Companies who prepare now will reap the rewards as the world migrates to new tech.
Much has been made of Facebook’s evolution into Meta, and their move to focus on the metaverse as the future of social technology. What some people don’t realize is that not only is the concept of the metaverse several decades old, the practical application of the metaverse is already here.
The metaverse means different things to different organizations and industries, but in general, it signifies a digital duplication of a real-world location or scenario. Hubs by Mozilla, launched in 2018, is an open-source platform that allows users to create virtual rooms, communicate with avatars and share content in the virtual space. Sandbox shifted from virtual game to full metaverse mode in November of 2021. Another vastly popular example is RoBlox, which, although 2D, is still a functioning world where people can play, socialize and buy and sell goods in the virtual economy.
Since the metaverse is poised to become part of everyday life, corporations have to be wondering, “What does this mean for my business model, my teams, and our strategic goals?” Asking these questions is the first step into the exciting new virtual reality world, but, as Hellen Keller famously said, “Ideas without action are useless.”
With that in mind, here are four ways you can prepare your workforce now to do business in the metaverse as the technology evolves.
Early adopters of VR, AR, and other immersive technologies will be more prepared as we gradually migrate to a new way of doing things. Many of your workers will have heard of the metaverse, and some may have even tried VR through cardboard headsets or a consumer gaming system. However, many more of them will be complete strangers to interacting in an immersive virtual world.
Giving employees opportunities to use VR or AR will not only build up familiarity and confidence with the technology, it will also get your team members thinking about how these applications can be adapted and applied for your business.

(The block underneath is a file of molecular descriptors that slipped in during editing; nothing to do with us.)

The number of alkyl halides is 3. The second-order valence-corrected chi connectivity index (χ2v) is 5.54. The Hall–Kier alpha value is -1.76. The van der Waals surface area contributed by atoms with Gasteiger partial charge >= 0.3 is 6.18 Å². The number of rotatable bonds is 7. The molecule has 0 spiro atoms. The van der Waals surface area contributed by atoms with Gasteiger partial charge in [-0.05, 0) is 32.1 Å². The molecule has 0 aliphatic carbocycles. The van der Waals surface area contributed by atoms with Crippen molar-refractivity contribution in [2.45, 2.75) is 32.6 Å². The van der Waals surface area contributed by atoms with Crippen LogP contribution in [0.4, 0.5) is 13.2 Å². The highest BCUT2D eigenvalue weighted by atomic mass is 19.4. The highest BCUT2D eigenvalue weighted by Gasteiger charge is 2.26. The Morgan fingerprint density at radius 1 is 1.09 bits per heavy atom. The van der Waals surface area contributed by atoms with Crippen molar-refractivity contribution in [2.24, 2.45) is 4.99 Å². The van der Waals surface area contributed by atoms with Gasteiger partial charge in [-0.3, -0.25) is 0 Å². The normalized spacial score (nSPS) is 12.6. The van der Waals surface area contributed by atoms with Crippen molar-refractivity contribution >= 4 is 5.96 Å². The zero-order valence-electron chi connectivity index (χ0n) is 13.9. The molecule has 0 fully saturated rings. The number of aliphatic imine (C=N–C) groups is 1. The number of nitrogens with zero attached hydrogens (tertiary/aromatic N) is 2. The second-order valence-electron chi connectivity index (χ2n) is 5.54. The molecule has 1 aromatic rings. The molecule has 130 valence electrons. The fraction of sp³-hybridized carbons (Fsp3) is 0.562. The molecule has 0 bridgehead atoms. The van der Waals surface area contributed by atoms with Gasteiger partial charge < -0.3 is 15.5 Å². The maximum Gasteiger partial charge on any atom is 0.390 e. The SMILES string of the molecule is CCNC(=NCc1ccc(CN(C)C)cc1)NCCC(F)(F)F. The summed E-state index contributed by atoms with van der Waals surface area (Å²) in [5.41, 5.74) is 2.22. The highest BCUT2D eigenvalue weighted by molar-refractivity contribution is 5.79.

One productive way to provide exposure is through immersive virtual training opportunities. VR can be used to simulate everything from safety scenarios to situations requiring empathy, like sexual harassment training or diversity, equity, and inclusion education.
In any change to your business, it is a good idea to communicate clearly with your workforce at every step along the way. Even before adopting new technologies, open conversations about the metaverse and what it might look like as it applies to your organization will go a long way in getting workers ready.
Some individuals may be reticent to change, or not see the value in using virtual reality or other immersive technologies. If you want to take advantage of the new metaverse economy, setting the expectation of learning to navigate in the virtual space can help avoid a problematic disconnect later.
Encourage Exploration and New Ideas
All new technologies take time to grow and realize their potential. In the 1970s, the internet was just starting to take shape, but it was not yet the commerce powerhouse we know today. Instead, people were coming up with new ideas of how to use connected computers. Some of them were useless, or just too far ahead of their time, and didn’t stick. Other ideas, such as email, digitizing books, and creating online communities, became the seeds of big things to come.
The moral of the story is, we don’t know what the next big idea for the metaverse will be. It could pay off to allow workers the freedom to explore the ways technology fits into both their job roles and their broader lives.
Don't Discount Real World Experiences
We aren’t ready for a world like Ready Player One, where all aspects of our lives take place virtually. If the 2020 lockdowns taught us anything, it was that humans are not wired to be physically separated for long periods of time. There is immense value in face-to-face human interaction.
Think of immersive technology as an enabler, not a replacer. Some things are easier and more efficient to accomplish in a digital environment, and some are not. Metaverse technologies simply add options to your toolbox.
Time will tell if the immersive world of the metaverse is worth all of the hype, but it appears to be poised for much wider adoption by companies and consumers alike. Organizations that wait too long to embrace the technology may find that they have missed the opportunity to fully capitalize on the ideas, communities, and exchanges happening in the digital space.
Now is the time to expose employees to this technology, set and communicate goals, open up the floor for new thoughts and showcase how the metaverse can complement the routines workers already follow. This also shows real leadership and will set the tone for changes to come that match and eventually exceed what Mark Zuckerburg is dreaming up.